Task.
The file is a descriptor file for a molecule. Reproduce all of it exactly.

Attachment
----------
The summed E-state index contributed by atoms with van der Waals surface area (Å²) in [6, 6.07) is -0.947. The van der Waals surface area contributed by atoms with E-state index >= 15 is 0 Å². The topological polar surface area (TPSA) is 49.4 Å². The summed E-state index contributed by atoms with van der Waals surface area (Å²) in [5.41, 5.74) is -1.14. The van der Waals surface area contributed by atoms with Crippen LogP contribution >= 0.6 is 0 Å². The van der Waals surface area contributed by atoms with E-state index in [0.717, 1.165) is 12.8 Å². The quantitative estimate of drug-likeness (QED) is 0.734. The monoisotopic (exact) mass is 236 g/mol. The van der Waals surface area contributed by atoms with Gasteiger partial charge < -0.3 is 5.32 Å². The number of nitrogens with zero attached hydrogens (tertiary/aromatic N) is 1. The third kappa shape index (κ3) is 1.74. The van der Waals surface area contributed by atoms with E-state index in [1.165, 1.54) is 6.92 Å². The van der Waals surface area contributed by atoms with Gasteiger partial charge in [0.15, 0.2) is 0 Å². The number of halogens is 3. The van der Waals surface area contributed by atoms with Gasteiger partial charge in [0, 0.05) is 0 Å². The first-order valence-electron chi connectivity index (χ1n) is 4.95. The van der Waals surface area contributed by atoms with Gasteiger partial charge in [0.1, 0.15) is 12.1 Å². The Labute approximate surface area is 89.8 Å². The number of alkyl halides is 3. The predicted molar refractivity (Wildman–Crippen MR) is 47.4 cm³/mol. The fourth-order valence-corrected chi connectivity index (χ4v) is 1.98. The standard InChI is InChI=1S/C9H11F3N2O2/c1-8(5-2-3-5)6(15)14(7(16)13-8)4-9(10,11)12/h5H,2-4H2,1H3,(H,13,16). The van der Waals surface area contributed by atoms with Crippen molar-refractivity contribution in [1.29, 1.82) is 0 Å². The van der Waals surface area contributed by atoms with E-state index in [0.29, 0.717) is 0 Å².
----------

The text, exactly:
The summed E-state index contributed by atoms with van der Waals surface area (Å²) in [6, 6.07) is -0.947. The van der Waals surface area contributed by atoms with E-state index >= 15 is 0 Å². The topological polar surface area (TPSA) is 49.4 Å². The summed E-state index contributed by atoms with van der Waals surface area (Å²) in [5.41, 5.74) is -1.14. The van der Waals surface area contributed by atoms with Crippen LogP contribution >= 0.6 is 0 Å². The van der Waals surface area contributed by atoms with E-state index in [0.717, 1.165) is 12.8 Å². The quantitative estimate of drug-likeness (QED) is 0.734. The monoisotopic (exact) mass is 236 g/mol. The van der Waals surface area contributed by atoms with Gasteiger partial charge < -0.3 is 5.32 Å². The number of nitrogens with zero attached hydrogens (tertiary/aromatic N) is 1. The third kappa shape index (κ3) is 1.74. The van der Waals surface area contributed by atoms with E-state index in [1.165, 1.54) is 6.92 Å². The van der Waals surface area contributed by atoms with Gasteiger partial charge in [0.15, 0.2) is 0 Å². The number of halogens is 3. The van der Waals surface area contributed by atoms with Gasteiger partial charge in [0, 0.05) is 0 Å². The first-order valence-electron chi connectivity index (χ1n) is 4.95. The van der Waals surface area contributed by atoms with Gasteiger partial charge in [0.1, 0.15) is 12.1 Å². The Labute approximate surface area is 89.8 Å². The number of alkyl halides is 3. The predicted molar refractivity (Wildman–Crippen MR) is 47.4 cm³/mol. The fourth-order valence-corrected chi connectivity index (χ4v) is 1.98. The standard InChI is InChI=1S/C9H11F3N2O2/c1-8(5-2-3-5)6(15)14(7(16)13-8)4-9(10,11)12/h5H,2-4H2,1H3,(H,13,16). The van der Waals surface area contributed by atoms with Crippen molar-refractivity contribution in [1.29, 1.82) is 0 Å². The van der Waals surface area contributed by atoms with E-state index in [0.29, 0.717) is 0 Å².